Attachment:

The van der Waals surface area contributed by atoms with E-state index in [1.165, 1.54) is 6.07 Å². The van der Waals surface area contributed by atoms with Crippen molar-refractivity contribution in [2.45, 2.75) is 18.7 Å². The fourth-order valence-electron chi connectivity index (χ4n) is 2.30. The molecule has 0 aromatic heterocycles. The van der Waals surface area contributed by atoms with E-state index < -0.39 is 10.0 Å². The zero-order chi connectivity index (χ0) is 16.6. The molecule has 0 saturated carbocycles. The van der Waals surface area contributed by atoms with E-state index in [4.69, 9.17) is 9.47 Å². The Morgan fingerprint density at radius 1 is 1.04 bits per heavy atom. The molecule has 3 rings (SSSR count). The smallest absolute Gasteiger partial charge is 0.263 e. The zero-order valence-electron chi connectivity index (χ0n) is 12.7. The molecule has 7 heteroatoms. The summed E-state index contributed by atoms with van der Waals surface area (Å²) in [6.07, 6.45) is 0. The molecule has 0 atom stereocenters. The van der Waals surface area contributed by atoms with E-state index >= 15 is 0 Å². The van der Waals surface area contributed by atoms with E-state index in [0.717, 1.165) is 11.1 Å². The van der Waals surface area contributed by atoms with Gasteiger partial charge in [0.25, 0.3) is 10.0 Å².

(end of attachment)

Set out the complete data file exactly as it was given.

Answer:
The van der Waals surface area contributed by atoms with E-state index in [1.165, 1.54) is 6.07 Å². The van der Waals surface area contributed by atoms with Crippen molar-refractivity contribution in [2.45, 2.75) is 18.7 Å². The fourth-order valence-electron chi connectivity index (χ4n) is 2.30. The molecule has 0 aromatic heterocycles. The van der Waals surface area contributed by atoms with E-state index < -0.39 is 10.0 Å². The zero-order chi connectivity index (χ0) is 16.6. The molecule has 0 saturated carbocycles. The van der Waals surface area contributed by atoms with E-state index in [4.69, 9.17) is 9.47 Å². The Morgan fingerprint density at radius 1 is 1.04 bits per heavy atom. The molecule has 3 rings (SSSR count). The smallest absolute Gasteiger partial charge is 0.263 e. The zero-order valence-electron chi connectivity index (χ0n) is 12.7. The molecule has 7 heteroatoms. The summed E-state index contributed by atoms with van der Waals surface area (Å²) in [6.07, 6.45) is 0. The molecule has 0 atom stereocenters. The van der Waals surface area contributed by atoms with E-state index >= 15 is 0 Å². The van der Waals surface area contributed by atoms with E-state index in [0.717, 1.165) is 11.1 Å². The van der Waals surface area contributed by atoms with Gasteiger partial charge in [0.25, 0.3) is 10.0 Å².